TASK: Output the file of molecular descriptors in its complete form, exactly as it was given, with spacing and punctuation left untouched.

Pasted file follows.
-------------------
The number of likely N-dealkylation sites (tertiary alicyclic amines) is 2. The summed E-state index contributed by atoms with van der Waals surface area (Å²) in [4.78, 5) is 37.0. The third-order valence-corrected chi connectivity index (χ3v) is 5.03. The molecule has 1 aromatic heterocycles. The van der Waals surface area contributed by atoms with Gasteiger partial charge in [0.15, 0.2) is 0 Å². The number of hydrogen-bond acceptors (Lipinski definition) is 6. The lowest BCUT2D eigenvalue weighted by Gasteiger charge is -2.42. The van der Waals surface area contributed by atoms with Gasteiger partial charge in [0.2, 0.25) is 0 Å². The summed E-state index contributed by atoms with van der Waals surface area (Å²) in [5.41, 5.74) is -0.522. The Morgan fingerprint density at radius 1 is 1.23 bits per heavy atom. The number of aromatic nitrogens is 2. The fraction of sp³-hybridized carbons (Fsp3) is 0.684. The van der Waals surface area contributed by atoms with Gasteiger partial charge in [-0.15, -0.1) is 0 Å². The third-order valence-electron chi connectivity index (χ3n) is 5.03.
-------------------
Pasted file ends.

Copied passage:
The number of likely N-dealkylation sites (tertiary alicyclic amines) is 2. The summed E-state index contributed by atoms with van der Waals surface area (Å²) in [4.78, 5) is 37.0. The third-order valence-corrected chi connectivity index (χ3v) is 5.03. The molecule has 1 aromatic heterocycles. The van der Waals surface area contributed by atoms with Gasteiger partial charge in [0.15, 0.2) is 0 Å². The number of hydrogen-bond acceptors (Lipinski definition) is 6. The lowest BCUT2D eigenvalue weighted by Gasteiger charge is -2.42. The van der Waals surface area contributed by atoms with Gasteiger partial charge in [0.2, 0.25) is 0 Å². The summed E-state index contributed by atoms with van der Waals surface area (Å²) in [5.41, 5.74) is -0.522. The Morgan fingerprint density at radius 1 is 1.23 bits per heavy atom. The number of aromatic nitrogens is 2. The fraction of sp³-hybridized carbons (Fsp3) is 0.684. The van der Waals surface area contributed by atoms with Gasteiger partial charge in [-0.15, -0.1) is 0 Å². The third-order valence-electron chi connectivity index (χ3n) is 5.03.